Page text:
Brain death

Matthew A. Koenig, Peter W Kaplan

Research output: Chapter in Book/Report/Conference proceedingChapter

Abstract

Declaration of brain death requires demonstration of irreversible injury to the whole brain including the brainstem. Current guidelines rely on bedside clinical examination to determine that the patient has irreversible coma, absent cranial nerve reflexes, and apnea. Neurophysiologic testing to support the clinical diagnosis of brain death has primarily consisted of EEG and evoked potentials—typically a combination of somatosensory evoked potential and brainstem auditory evoked potential. The diagnostic accuracy of these ancillary tests has been studied for the last few decades but the role of ancillary neurophysiologic testing in brain death continues to be a source of controversy. This chapter reviews the relevant studies and guidelines about EEG and evoked potentials in ancillary testing for brain death. Clinical scenarios in which neurophysiologic testing may aid the declaration of brain death include equivocal results of clinical examination findings, inability to perform some aspects of the neurologic examination, concern for residual sedative effects, suspected spinal cord or neuromuscular injury, and posterior fossa lesions with brainstem involvement. In these scenarios, EEG and evoked potentials may offer supportive evidence for irreversible injury to the whole brain. This chapter also discusses differences between current adult and pediatric guidelines for the role of ancillary testing in brain death.

Original languageEnglish (US)
Title of host publicationHandbook of Clinical Neurology
PublisherElsevier B.V.
Pages89-102
Number of pages14
DOIs
StatePublished - Jan 1 2019

Publication series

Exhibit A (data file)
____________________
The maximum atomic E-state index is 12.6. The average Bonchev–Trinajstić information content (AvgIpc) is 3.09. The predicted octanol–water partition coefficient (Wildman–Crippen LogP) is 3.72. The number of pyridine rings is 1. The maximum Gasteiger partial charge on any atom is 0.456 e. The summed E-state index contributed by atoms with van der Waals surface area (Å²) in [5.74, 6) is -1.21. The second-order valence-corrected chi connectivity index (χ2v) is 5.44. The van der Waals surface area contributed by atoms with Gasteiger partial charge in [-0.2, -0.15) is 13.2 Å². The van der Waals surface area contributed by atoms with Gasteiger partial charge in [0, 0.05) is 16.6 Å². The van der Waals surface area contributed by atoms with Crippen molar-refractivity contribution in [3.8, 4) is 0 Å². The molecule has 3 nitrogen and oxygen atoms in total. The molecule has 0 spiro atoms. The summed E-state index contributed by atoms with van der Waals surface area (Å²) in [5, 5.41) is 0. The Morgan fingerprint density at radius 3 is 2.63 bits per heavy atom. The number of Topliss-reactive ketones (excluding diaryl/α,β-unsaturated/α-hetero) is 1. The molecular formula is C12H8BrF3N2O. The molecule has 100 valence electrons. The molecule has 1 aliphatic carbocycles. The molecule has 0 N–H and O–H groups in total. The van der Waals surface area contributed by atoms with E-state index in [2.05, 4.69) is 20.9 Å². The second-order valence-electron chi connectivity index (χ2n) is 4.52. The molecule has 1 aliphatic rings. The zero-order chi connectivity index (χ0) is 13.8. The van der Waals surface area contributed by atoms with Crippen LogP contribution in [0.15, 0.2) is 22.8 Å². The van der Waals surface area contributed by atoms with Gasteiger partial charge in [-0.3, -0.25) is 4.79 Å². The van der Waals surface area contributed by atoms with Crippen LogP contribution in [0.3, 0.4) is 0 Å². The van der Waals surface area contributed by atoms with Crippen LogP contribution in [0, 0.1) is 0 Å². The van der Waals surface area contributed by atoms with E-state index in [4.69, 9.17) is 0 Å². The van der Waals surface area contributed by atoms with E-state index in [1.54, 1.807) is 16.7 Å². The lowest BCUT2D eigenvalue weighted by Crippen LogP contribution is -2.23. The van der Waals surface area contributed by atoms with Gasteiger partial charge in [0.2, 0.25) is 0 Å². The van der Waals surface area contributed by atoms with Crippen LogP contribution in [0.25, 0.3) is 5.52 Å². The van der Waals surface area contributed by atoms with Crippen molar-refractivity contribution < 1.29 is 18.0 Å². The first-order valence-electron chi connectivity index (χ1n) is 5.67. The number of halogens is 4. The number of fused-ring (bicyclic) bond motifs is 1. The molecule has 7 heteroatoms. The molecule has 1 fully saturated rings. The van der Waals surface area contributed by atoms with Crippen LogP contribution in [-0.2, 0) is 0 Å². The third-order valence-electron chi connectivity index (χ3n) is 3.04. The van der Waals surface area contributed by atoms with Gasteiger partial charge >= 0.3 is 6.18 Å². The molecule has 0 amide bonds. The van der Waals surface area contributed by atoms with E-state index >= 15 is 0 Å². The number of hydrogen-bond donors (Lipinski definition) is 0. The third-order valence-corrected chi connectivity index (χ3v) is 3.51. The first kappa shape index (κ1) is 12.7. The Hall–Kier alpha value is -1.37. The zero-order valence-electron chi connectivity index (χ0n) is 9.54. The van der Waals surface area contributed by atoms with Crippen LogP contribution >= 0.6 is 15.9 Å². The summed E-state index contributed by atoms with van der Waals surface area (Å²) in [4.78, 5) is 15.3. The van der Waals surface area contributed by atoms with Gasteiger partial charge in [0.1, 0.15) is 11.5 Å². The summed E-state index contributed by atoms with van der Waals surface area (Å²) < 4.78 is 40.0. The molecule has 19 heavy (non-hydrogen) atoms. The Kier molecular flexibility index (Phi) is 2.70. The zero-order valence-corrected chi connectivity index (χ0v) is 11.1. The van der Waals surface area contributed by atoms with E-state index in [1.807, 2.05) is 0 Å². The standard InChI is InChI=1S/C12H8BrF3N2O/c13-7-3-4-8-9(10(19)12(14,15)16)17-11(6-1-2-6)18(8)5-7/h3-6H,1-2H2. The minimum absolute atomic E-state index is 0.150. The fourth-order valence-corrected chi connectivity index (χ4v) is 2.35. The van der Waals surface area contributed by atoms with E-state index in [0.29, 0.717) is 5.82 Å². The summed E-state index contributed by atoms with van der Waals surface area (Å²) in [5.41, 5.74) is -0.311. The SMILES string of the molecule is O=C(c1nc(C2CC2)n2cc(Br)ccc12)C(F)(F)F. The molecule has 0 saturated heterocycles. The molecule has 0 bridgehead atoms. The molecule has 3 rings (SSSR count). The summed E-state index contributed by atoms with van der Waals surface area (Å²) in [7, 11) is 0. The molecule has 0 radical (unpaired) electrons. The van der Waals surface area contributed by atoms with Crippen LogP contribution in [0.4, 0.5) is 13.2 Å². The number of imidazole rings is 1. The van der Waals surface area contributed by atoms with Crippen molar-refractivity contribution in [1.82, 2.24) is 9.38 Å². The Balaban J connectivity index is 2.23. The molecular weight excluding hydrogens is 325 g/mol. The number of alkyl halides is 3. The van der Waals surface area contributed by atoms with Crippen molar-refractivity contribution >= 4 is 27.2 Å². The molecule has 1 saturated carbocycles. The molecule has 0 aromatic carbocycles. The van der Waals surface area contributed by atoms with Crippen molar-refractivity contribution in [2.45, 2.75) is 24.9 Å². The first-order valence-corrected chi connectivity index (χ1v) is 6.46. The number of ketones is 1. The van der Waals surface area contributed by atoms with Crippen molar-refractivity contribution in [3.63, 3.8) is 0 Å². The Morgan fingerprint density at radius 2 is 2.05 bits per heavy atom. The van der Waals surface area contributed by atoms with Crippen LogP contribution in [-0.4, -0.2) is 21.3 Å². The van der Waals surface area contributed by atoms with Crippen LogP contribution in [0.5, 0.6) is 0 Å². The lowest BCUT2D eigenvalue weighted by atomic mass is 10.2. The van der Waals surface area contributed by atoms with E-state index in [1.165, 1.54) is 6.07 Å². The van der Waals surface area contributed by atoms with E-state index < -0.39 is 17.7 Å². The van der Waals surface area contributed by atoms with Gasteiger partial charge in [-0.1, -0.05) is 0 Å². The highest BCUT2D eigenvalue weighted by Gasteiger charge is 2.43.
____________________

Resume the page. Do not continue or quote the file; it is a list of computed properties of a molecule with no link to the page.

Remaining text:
NameHandbook of Clinical Neurology
Volume161
ISSN (Print)0072-9752
ISSN (Electronic)2212-4152

Fingerprint

Brain Death
Electroencephalography
Guidelines
Evoked Potentials
Brain Stem
Wounds and Injuries
Somatosensory Evoked Potentials
Brain Stem Auditory Evoked Potentials
Cranial Nerves
Neurologic Examination
Brain
Apnea
Hypnotics and Sedatives
Reflex
Spinal Cord
Pediatrics

Keywords

  • Brain death
  • Electroencephalography
  • Evoked potentials
  • Guidelines
  • Neurophysiology
  • Pediatrics

ASJC Scopus subject areas

  • Neurology
  • Clinical Neurology

Cite this

Koenig, M. A., & Kaplan, P. W. (2019). Brain death. In Handbook of Clinical Neurology (pp. 89-102). (Handbook of Clinical Neurology; Vol. 161). Elsevier B.V.. https://doi.org/10.1016/B978-0-444-64142-7.00042-4

Brain death. / Koenig, Matthew A.; Kaplan, Peter W.

Handbook of Clinical Neurology. Elsevier B.V., 2019. p. 89-102 (Handbook of Clinical Neurology; Vol. 161).

Research output: Chapter in Book/Report/Conference proceedingChapter

Koenig, MA & Kaplan, PW 2019, Brain death. in Handbook of Clinical Neurology. Handbook of Clinical Neurology, vol. 161, Elsevier B.V., pp. 89-102. https://doi.org/10.1016/B978-0-444-64142-7.00042-4
Koenig MA, Kaplan PW. Brain death. In Handbook of Clinical Neurology. Elsevier B.V. 2019. p. 89-102. (Handbook of Clinical Neurology). https://doi.org/10.1016/B978-0-444-64142-7.00042-4
Koenig, Matthew A. ; Kaplan, Peter W. / Brain death. Handbook of Clinical Neurology. Elsevier B.V., 2019. pp. 89-102 (Handbook of Clinical Neurology).
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